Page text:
After the rain is the best time to go after Bermuda grass (and if you are brave poison oak or ivy). Why, what do these two undesirables have in common? Runners! Both of these plants spread from rhizomes or root crowns. This means they send out shoots and where those shoots touch the ground there is the potential for roots to grow from that shoot thereby starting a new plant that then establishes itself and starts sending out runners or shoots of its own. It just keeps encroaching deeper and deeper into your garden if it’s not weeded out. If you don’t want to use herbicides in your organic garden then after the rain is the perfect time to go out and pull up the Bermuda grass that may have been sneaking into your garden this summer. This happens in my garden because it was a converted (shudder) Bermuda grass lawn. I compost just about everything EXCEPT Bermuda grass (and poison oak). Bermuda grass has a strong will to survive, there is a reason it is used to cover sports fields! If you toss your pile of Bermuda grass weeds into your compost pile, over the neighbors fence or leave it just sitting in a corner of the garden new plants will grow where the pulled up weeds  touch the ground. They will start to propagate themselves all over again, SO Bermuda grass is one of the few things I bag up and send off our property.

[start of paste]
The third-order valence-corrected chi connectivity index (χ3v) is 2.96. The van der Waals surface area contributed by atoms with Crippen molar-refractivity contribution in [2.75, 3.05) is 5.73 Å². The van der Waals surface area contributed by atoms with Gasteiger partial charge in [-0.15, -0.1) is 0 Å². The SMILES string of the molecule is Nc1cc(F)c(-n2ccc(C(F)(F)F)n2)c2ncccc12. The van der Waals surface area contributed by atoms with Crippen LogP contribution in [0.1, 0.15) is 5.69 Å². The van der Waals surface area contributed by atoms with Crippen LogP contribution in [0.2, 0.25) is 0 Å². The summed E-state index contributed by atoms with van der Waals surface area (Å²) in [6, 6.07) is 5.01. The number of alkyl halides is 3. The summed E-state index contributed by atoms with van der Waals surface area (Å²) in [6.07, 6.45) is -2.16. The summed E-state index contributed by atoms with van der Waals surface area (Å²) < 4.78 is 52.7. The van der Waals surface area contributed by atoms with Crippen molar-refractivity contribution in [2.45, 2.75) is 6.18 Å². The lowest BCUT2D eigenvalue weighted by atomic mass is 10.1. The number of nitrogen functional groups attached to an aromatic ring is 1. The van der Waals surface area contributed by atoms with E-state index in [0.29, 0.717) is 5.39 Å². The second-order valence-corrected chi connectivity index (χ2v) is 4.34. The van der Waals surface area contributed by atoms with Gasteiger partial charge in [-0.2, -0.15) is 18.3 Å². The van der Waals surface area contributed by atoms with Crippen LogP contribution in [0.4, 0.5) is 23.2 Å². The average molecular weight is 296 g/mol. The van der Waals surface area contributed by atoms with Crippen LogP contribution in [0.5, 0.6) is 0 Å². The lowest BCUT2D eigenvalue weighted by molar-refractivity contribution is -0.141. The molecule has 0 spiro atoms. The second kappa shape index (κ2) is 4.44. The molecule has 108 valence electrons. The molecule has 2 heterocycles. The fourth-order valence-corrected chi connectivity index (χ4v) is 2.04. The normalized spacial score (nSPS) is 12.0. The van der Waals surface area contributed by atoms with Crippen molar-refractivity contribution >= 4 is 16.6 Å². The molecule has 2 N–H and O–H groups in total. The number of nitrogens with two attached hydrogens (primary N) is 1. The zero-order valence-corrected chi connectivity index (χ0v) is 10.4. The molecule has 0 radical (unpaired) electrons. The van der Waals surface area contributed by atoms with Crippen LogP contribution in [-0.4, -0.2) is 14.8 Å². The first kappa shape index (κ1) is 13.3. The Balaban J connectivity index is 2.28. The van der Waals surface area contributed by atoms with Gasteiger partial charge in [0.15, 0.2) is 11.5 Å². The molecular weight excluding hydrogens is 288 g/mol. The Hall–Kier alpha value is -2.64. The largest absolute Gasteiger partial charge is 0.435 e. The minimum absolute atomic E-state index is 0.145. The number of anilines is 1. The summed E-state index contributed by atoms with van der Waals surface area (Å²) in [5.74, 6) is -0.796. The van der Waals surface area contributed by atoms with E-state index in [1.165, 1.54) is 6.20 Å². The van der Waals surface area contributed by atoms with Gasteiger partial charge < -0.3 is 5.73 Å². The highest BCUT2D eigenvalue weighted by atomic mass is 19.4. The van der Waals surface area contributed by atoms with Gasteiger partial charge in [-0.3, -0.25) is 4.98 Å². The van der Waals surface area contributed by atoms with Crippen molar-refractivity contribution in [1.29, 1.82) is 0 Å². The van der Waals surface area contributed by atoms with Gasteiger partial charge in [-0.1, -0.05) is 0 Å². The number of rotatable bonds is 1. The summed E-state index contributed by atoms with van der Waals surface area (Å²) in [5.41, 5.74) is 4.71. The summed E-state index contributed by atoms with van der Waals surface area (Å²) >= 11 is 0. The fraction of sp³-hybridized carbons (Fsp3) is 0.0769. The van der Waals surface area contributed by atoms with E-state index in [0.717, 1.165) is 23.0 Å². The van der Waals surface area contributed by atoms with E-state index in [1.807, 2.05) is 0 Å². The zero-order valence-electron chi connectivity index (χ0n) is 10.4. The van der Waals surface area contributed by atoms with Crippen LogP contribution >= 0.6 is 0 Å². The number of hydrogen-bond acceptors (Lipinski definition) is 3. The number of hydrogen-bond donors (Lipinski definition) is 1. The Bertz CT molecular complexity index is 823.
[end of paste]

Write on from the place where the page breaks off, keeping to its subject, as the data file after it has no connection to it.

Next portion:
SEASONAL RECIPE ** How to make Refrigerator Dill Pickles. It’s easy!

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Mixed Cucumbers for Refrigerator Dill Pickles

I grew and gleaned (with permission) from my neighbor’s garden a mixed batch of about 15 medium to small cucumbers for making 7 pints of refrigerator dill pickles. Some of my cucumbers I left on the vine too long and the seeds got big and tough so I had to put those aside to dry for seed saving.  Only 3 of my cucumber plants made it this year. I’ll plant at least a dozen small (approx. 1o”x10”x 4” high) hills of 3 cucumber plants each next spring to make sure I have enough cucs for pickling, but if you don’t have that much space in your garden plant what fits and make small batches of pickles.